I. Plastic Pollution

The oceans of our earth are drowning in plastic waste. Especially microplastics have become ubiquitous in the marine world: “On some beaches on the Big Island of Hawaii, as much as 15 percent of the sand is actually grains of microplastic.” National Geographic runs a forceful piece on this topic in its June issue. The biggest problem are plastics used for packaging materials: “That trash now accounts for nearly half of all plastic waste generated globally; most of it never gets recycled or incinerated.”

I was also reminded of an article I read years ago about Ivan Macfadyen’s voyage through a dead, silent Pacific Ocean, which left a lasting impression on me.
Continue reading “Sunday Thoughts V (May 21-27)”

Sunday Thoughts IV (May 14-20)

A selection of links and thoughts that I stumble upon throughout the week – everything from economics to politics to philosophy to the occasional music video.

I. Besieged and Desperate

On Monday, while Israeli Prime Minister Netanyahu declared with a smile, “What a glorious day”, merely 100 km away,  58 Palestinians were killed by Israeli gunfire, and more than 1,200 wounded. The incident speaks volumes about the despair that the people in Gaza must be feeling and the lack of a peaceful perspective. On Friday, the Guardian published a long article by Sarah Helm about the suicide of a young Palestinian writer that offers a measured look at another lost generation and the misery in Gaza at large. Continue reading “Sunday Thoughts IV (May 14-20)”

Sunday Thoughts III (May 7-13)

A selection of links and thoughts that I stumble upon throughout the week – everything from economics to politics to philosophy to the occasional music video.

I. Cadet Bone Spurs’ Thirst for War

To the day seventy-three years after the US came out victorious of the Second World War in Europe, they have now all but abandoned the allies they once celebrated this victory with. In line with the billionaires that back him, the Comb-Over Caudillo has announced on Tuesday that the US will reimpose sanctions on Iran. Good luck receiving trust in future international treaties… Together with the apparently war-thirsty Israeli government, Agent Orange and his hawks (Pompeo, Bolton, etc.) are trying to fan fear of weapons of mass destruction in Iran – without a shred of evidence, of course – and are preparing for war. This reminds me so much of the 2003 war crimes, it makes me sick. Continue reading “Sunday Thoughts III (May 7-13)”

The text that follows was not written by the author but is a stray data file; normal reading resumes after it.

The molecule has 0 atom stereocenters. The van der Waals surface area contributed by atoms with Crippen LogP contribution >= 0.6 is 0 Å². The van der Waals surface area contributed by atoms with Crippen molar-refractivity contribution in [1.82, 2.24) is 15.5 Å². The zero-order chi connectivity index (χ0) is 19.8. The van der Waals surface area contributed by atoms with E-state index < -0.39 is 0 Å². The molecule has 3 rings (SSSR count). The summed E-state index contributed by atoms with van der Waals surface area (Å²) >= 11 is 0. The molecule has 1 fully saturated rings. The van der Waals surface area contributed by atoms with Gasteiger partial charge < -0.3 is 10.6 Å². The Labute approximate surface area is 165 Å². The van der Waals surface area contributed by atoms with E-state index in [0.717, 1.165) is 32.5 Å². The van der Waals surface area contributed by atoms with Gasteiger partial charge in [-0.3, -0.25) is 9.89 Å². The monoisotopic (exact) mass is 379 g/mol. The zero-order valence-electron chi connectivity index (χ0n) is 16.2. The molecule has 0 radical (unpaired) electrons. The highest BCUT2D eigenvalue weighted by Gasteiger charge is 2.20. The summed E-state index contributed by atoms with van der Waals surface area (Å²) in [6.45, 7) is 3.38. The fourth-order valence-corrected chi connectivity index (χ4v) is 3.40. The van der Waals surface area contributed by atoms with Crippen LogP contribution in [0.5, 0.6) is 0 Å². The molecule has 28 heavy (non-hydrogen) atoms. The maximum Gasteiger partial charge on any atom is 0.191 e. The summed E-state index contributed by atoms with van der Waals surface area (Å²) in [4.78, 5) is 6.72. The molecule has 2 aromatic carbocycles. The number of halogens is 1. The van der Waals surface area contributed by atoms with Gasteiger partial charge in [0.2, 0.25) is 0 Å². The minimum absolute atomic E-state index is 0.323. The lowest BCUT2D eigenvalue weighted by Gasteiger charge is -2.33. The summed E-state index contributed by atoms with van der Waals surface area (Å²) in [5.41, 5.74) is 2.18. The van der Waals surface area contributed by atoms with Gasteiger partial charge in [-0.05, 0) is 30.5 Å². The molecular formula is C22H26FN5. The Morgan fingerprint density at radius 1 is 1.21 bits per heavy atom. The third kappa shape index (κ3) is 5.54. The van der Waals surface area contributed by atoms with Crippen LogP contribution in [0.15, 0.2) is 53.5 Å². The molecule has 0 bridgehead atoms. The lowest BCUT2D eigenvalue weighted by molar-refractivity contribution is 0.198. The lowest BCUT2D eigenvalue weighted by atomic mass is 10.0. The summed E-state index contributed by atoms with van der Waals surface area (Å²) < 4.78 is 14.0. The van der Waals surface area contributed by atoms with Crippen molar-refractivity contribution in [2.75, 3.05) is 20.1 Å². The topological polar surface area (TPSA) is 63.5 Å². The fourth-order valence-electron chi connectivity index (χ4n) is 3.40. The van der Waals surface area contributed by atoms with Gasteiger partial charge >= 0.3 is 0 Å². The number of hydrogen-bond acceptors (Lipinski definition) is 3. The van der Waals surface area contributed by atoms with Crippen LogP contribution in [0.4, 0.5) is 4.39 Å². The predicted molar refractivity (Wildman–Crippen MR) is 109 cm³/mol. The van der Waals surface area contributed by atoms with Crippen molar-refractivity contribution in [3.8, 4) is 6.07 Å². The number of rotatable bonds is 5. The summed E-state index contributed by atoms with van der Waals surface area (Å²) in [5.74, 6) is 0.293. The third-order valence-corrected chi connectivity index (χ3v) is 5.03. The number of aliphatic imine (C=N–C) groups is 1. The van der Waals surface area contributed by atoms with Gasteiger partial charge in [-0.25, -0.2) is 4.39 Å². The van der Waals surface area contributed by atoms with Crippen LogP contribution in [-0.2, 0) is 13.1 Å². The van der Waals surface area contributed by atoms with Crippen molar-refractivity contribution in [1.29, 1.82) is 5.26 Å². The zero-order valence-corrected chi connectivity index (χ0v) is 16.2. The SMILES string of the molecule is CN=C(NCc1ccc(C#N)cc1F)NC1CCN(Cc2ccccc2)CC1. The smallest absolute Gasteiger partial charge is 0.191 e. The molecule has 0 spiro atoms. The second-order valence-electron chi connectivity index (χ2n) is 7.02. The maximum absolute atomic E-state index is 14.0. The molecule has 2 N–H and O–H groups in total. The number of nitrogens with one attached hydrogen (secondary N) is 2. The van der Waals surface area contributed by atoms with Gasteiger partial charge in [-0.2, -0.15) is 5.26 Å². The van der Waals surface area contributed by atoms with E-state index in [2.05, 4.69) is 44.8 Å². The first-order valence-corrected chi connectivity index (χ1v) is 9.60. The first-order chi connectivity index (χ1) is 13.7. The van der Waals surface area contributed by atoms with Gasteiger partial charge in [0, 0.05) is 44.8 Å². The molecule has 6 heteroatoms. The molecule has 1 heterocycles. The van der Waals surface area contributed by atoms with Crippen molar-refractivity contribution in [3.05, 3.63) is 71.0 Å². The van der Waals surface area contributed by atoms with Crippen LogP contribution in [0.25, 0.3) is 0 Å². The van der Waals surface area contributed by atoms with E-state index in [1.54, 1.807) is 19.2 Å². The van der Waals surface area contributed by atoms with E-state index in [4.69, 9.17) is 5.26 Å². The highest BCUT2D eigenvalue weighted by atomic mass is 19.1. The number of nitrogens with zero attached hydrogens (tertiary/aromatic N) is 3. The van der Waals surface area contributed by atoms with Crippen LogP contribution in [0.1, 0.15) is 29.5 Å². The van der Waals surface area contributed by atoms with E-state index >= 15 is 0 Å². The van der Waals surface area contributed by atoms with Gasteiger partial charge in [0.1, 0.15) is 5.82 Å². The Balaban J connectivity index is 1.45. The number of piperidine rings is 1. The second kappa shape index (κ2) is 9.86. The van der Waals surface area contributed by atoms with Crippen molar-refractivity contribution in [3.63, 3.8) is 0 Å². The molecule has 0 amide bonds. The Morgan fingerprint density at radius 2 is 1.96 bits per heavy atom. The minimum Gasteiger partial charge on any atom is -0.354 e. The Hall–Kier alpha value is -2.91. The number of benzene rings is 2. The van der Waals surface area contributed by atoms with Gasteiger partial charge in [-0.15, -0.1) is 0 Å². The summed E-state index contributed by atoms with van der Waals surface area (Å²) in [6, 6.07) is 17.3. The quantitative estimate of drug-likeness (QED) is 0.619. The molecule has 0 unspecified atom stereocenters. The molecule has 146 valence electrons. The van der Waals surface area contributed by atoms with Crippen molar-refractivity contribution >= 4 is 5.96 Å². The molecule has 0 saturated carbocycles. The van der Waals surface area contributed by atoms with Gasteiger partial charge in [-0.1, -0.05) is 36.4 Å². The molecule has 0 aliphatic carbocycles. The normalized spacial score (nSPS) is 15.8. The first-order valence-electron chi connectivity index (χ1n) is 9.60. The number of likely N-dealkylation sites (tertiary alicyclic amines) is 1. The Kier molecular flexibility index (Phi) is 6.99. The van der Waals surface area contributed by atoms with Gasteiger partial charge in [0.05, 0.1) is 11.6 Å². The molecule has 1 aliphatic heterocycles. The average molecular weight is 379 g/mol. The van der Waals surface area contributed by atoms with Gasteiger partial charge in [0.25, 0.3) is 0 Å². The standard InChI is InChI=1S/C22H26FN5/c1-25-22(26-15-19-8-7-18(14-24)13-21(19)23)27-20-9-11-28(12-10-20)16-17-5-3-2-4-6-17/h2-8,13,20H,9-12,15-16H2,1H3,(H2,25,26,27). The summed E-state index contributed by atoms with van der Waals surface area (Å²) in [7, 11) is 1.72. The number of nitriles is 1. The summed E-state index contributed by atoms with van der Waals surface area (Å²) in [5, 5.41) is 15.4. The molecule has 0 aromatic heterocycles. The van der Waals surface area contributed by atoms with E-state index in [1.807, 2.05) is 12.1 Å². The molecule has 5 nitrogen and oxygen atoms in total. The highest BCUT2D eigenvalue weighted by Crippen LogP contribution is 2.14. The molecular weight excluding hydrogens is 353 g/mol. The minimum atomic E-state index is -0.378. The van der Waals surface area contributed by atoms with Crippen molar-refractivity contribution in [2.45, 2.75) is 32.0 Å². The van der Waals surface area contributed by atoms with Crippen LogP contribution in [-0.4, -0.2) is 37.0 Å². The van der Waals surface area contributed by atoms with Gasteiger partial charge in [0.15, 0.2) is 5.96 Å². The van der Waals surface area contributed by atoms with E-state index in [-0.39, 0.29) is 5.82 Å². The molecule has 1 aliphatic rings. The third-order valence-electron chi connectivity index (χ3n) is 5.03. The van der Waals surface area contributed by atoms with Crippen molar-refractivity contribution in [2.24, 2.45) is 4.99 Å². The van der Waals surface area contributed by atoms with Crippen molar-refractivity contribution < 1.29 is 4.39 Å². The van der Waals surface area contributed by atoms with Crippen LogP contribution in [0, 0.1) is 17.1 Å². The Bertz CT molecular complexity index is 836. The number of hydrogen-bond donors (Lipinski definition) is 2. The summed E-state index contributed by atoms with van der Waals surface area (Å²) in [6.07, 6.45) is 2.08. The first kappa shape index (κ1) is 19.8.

Sunday Thoughts II (April 30-May 6)

A selection of links and thoughts that I stumble upon throughout the week – everything from economics to politics to philosophy to the occasional music video.

I. New News

John Micklethwait, the editor-in-chief of Bloomberg News, writes about the transformation of journalism in the digital age. He stresses the importance of the subscription business model and the automation and personalisation of news. His views are of course biased towards optimism, but are readworthy nonetheless.

Meanwhile, Robert Shrimsley laments in the Financial Times the erosion of an outside mentality among journalists which makes the media complaisant and untrustworthy for the people it is supposed to keep informed. Continue reading “Sunday Thoughts II (April 30-May 6)”